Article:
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California State Route 269

Back in late April I had a chance to make it out to the Kettleman Hills to clinch California State Route 269.


CA 269 is a 30 mile state highway which has a south terminus at CA 33 in Avenal which a rural community in Kings County. 

 
The first photo is from CA 33 north approaching CA 269 and second is the south terminus of CA 269.



CA 269 is signed on Skyline Boulevard and quickly ascends into the Kettleman Hills which is a small mountain range east of the Diablos.  Huron is 16 miles to the north of Avenal in San Joaquin Valley.



CA 269 is signed as a connecting route to I-5.


Skyline Boulevard is essentially a straight shot over the Kettleman Hills.  There is oil derricks on both sides of the highway along with a decent overlook of the Diablos if you're willing to look for one.




The descent northward towards San Joaquin Valley can really nice looking a clear day.  Weird to think that the endless farm fields used to essentially an inland sea and wetland.




Before the junction with I-5 the route of CA 269 crosses the Avenal Cut-Off Road which essentially a commuter route for state prison workers coming from Lemoore/Hanford to the northeast.


CA 269 crosses I-5, enters Fresno County, and becomes Lassen Avenue.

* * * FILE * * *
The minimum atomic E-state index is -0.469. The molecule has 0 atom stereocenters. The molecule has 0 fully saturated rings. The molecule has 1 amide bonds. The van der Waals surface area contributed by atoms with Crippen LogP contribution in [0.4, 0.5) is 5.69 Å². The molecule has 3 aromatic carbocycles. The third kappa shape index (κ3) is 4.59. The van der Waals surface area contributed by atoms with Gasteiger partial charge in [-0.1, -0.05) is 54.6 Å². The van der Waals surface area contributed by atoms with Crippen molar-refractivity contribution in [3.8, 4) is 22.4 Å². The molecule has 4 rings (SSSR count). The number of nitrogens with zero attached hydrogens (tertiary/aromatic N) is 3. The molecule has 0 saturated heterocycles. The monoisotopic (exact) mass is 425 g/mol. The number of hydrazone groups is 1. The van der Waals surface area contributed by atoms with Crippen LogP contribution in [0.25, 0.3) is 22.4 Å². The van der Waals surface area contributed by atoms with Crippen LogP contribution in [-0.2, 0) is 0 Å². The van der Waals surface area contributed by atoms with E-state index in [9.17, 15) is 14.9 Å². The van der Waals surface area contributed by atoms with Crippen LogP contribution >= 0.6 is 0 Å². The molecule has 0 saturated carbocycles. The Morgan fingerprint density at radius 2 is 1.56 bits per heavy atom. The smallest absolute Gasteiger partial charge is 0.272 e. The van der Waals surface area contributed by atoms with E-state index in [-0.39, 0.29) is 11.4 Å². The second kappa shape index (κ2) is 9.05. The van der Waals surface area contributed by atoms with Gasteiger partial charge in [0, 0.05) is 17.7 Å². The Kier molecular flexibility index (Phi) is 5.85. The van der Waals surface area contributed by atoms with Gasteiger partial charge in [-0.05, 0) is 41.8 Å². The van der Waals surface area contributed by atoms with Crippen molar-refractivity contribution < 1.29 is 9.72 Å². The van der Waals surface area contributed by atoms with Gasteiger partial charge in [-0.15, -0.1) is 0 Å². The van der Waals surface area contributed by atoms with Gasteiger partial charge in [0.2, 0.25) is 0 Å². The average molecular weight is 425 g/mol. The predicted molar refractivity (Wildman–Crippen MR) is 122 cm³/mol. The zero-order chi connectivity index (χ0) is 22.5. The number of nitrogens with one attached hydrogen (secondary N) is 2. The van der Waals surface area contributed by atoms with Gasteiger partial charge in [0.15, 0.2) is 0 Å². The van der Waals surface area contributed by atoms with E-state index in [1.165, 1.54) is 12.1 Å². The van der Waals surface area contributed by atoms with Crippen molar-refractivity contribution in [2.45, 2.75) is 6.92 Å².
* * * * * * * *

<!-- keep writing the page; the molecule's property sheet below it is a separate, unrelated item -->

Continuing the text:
Huron is still 7 miles to the north and Five Points is 24 miles away.


Jayne Avenue connects to Coalinga to the west.


CA 269 passes through the city of Huron on Lassen Avenue.  Huron dates back to the 1870s as a Southern Pacific Railroad siding but is now one of the poorest communities in the United States with a 39.4% poverty rating back on the 2000 census.



North of Huron CA 269 junctions CA 269.  From here Five Points is only 12 miles to the north.



CA 269 is called the Officer John Palacios Memorial Highway.  Really there isn't much to CA 269 until the north terminus at CA 145 at Five Points.






Five Points apparently was founded some time before World War II as a possible stopping point along the Fresno-Coalinga Road which would eventually become part of CA 145.  It appears that Five Points is named after the five pointed junction of Mount Whitney Avenue, Fresno-Coalinga Road, and Lassen Avenue.  I've never once seen Five Points on any state highway map and it really appears to just have been a collection of bars for the locals to hang out at.





Unlike the vast majority California State Highways CA 269 is a relatively new state road.  The highway alignment was adopted off pre-existing roadways in 1972.   Although adopted in 1972 it does not appear that the entirety of what is now CA 269 was upgraded to state highway standards until sometime between 1978 and 1979.   It appears that the State Highway may have been in part built to service Avenal State Prison which opened in the late 1980s.  The applicable map references can be found below.

1935 Kings County Road Map


1935 Fresno County Road Map


1975 State Highway Map


1977 State Highway Map


1979 state Highway Map



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